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Providing Peer Mother Support Through Cell Phone and Group Meetings to Increase Exclusive Breastfeeding in Kenya

This study has been completed.
Sponsor:
Collaborators:
Egerton University
University of California, Davis
Global Alliance for Improved Nutrition
Emory University
Information provided by (Responsible Party):
Daniel Sellen, University of Toronto
ClinicalTrials.gov Identifier:
NCT01385410
First received: June 28, 2011
Last updated: October 24, 2013
Last verified: October 2013

June 28, 2011
October 24, 2013
June 2011
October 2012   (final data collection date for primary outcome measure)
exclusive breastfeeding [ Time Frame: 3 months post partum ] [ Designated as safety issue: No ]
Same as current
Complete list of historical versions of study NCT01385410 on ClinicalTrials.gov Archive Site
Not Provided
Not Provided
Not Provided
Not Provided
 
Providing Peer Mother Support Through Cell Phone and Group Meetings to Increase Exclusive Breastfeeding in Kenya
Effectiveness of a Baby-friendly Hospital Based Mothers' Support Group, and a Cell-phone Based Peer Support Program in Supporting Exclusive Breastfeeding in an Urban Kenyan Community.

This behavioural support intervention trial will investigate the potential to increase exclusive breastfeeding rates in an urban Kenyan community through peer mother support delivered either by cell phone or through group meetings. It will follow a cohort of more than 800 women attending antenatal care at a large public hospital, and compare indicators of breastfeeding and infant and maternal health between groups receiving one or other type of peer mother support. The main part of the study will test the primary hypothesis that peer group and cell phone based support can both increase rates of EBF at 3 months by 20% relative to a control group.

The general objective was to assess whether participation from late pregnancy through to 3 months postpartum in bi-weekly cell phone based peer support (CPS) or monthly peer-led support groups (PSG) can increase adoption and duration of EBF amongst low-income women in Kenya served by a nationalized BFHI certified hospital above benchmarks achieved with current approaches and standard of care by existing facility-based support (SOC).

The study aimed to reach the following specific objectives related to message delivery on EBF:

assess the feasibility of two innovative approaches (CPS and PSG) to deliver extended postnatal peer support for EBF by women in an urban, low-income country setting; compare the effectiveness of these two innovative approaches to existing facility-based support; and compare the relative effectiveness of each type of peer support intervention.

Interventional
Not Provided
Allocation: Randomized
Endpoint Classification: Efficacy Study
Intervention Model: Parallel Assignment
Masking: Double Blind (Investigator, Outcomes Assessor)
Breastfeeding
Behavioral: Peer mother support for continued exclusive breastfeeding
Peer counselling on breastfeeding beginning in third trimester and continuing until 3 months postpartum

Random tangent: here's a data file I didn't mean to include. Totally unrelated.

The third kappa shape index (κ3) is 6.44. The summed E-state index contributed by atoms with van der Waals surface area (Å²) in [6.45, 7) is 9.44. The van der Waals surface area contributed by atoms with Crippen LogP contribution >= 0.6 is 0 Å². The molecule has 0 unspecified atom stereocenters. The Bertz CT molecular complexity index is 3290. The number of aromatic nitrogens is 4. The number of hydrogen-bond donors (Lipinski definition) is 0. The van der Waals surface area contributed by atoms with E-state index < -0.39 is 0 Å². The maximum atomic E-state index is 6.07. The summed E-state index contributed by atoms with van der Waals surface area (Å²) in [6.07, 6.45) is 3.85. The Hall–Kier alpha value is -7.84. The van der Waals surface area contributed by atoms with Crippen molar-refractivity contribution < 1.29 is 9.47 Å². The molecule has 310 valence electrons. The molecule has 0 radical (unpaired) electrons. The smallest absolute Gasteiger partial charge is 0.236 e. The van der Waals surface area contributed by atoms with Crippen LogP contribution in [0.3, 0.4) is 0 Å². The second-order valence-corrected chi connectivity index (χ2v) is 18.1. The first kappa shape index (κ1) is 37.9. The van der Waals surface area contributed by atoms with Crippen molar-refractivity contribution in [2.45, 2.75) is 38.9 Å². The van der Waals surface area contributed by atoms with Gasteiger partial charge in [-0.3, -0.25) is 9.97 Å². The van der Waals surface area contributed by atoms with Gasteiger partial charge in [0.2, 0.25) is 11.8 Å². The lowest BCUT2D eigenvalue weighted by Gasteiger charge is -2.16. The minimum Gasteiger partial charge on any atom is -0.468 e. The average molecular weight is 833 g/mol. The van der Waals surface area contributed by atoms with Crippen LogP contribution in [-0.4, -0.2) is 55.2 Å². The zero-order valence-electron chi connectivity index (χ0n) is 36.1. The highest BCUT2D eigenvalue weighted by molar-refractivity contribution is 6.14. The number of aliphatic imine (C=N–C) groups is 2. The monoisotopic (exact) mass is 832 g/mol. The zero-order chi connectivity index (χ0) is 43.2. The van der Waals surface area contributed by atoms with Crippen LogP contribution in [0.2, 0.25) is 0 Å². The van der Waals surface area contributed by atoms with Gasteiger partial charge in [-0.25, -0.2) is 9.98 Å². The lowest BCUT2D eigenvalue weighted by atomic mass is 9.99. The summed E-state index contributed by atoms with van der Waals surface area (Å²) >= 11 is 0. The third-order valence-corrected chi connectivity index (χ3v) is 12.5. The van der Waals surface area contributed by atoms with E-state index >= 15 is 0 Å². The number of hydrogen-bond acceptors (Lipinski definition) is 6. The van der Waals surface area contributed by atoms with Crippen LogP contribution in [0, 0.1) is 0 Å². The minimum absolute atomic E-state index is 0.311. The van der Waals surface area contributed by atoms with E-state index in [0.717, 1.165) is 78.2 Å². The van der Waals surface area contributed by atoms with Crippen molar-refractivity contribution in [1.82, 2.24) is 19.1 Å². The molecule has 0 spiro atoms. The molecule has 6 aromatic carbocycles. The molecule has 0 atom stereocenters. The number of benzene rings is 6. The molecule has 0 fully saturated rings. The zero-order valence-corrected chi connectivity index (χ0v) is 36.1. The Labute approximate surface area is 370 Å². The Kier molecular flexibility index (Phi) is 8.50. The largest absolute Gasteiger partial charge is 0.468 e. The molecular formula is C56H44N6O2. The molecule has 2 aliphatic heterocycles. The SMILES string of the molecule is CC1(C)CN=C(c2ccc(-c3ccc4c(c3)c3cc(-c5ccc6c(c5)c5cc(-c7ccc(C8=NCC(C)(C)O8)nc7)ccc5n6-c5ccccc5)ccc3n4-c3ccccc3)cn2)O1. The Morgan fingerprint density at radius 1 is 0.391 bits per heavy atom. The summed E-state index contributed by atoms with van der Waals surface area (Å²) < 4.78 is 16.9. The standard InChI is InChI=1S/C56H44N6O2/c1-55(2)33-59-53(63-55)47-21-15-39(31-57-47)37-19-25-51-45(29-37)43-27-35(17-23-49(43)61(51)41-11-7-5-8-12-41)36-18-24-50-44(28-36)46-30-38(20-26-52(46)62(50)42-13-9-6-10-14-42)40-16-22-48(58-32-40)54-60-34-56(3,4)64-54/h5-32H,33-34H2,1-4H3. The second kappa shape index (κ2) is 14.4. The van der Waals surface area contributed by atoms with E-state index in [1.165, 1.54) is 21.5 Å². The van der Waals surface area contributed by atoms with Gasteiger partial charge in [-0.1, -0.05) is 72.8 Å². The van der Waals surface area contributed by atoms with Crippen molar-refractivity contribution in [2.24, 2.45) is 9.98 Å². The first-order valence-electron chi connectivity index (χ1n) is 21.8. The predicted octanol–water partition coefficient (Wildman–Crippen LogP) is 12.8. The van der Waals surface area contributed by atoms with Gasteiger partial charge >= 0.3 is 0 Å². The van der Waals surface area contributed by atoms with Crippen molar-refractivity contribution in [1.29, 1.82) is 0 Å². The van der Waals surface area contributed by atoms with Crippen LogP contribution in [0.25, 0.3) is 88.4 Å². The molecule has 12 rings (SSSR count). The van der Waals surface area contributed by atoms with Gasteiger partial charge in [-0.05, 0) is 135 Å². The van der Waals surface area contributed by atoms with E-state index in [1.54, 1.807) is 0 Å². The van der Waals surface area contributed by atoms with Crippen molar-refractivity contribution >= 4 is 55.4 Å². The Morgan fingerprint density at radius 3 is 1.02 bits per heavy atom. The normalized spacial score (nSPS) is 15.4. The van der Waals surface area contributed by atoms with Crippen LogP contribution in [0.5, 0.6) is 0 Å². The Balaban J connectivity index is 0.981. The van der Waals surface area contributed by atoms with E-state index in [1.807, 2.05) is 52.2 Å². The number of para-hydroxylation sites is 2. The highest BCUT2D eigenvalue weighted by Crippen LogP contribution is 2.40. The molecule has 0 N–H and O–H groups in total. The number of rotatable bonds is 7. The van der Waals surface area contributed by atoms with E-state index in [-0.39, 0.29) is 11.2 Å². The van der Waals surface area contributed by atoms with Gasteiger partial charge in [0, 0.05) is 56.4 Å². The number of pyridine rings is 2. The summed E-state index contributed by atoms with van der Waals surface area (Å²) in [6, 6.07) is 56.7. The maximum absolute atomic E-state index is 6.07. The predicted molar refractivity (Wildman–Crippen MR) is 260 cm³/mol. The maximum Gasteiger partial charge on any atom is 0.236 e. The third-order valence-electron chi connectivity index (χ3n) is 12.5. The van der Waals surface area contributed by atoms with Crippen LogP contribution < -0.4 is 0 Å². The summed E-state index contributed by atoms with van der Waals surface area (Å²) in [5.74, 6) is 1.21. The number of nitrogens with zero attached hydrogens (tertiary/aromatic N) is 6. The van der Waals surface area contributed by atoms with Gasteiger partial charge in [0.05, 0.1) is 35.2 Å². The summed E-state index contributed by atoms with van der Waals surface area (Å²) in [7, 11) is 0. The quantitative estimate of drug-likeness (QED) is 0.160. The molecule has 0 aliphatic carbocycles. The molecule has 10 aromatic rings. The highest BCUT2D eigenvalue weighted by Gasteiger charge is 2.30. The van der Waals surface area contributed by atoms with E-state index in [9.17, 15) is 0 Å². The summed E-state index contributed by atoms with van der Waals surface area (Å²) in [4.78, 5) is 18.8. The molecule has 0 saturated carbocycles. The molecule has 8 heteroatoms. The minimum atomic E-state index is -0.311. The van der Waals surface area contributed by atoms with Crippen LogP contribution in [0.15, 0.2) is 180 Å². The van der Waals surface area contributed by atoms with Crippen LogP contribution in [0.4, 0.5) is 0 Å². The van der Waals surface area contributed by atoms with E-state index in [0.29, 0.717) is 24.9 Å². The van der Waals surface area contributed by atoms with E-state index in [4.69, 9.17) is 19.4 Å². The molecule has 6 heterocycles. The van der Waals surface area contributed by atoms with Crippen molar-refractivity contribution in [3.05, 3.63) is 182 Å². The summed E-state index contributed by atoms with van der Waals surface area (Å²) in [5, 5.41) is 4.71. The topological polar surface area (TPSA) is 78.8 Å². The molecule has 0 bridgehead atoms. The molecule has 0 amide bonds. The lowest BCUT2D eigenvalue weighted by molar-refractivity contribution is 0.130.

• Active Comparator: CPS, cell phone based peer support
    Cell phone base peer mother support for continued exclusive breastfeeding
    Intervention: Behavioral: Peer mother support for continued exclusive breastfeeding
  • Active Comparator: PSG, group meeting based peer support
    Group based peer Cell phone base peer mother support for continued exclusive breastfeeding
    Intervention: Behavioral: Peer mother support for continued exclusive breastfeeding
  • No Intervention: Control
    Current standard of care and support (national health system)
Not Provided

*   Includes publications given by the data provider as well as publications identified by ClinicalTrials.gov Identifier (NCT Number) in Medline.
 
Completed
823
January 2013
October 2012   (final data collection date for primary outcome measure)

Inclusion Criteria for mothers:

  1. attending antenatal care services at the target facility;
  2. confirmed pregnant by a health care worker;
  3. 24-32 weeks gestation at enrollment;
  4. competency in KiSwahili or English (or both)
  5. current resident of Nakuru municipality and expecting to reside there for the next 6 months;
  6. intend to breastfeed their newborn;
  7. self-report of any condition preventing the subject from breastfeeding (excluding HIV infection)
  8. no history of mental illness
  9. either HIV-negative on test result OR referred bto PMTCT services following verified positive HIV-test results
  10. willing to participate in study described in IC forms
  11. 18-45 years of age
Female
18 Years to 45 Years
Yes
Contact information is only displayed when the study is recruiting subjects
Kenya
 
NCT01385410
26370
No
Daniel Sellen, University of Toronto
University of Toronto
  • Egerton University
  • University of California, Davis
  • Global Alliance for Improved Nutrition
  • Emory University
Study Director: Daniel Sellen, PhD University of Toronto
Principal Investigator: Elizabeth Kamau-Mbuthia, PhD Egerton University
Principal Investigator: Samwel Mbugua, MSc Egerton University
Principal Investigator: Aimee Webb Girard Emory University
University of Toronto
October 2013

ICMJE     Data element required by the International Committee of Medical Journal Editors and the World Health Organization ICTRP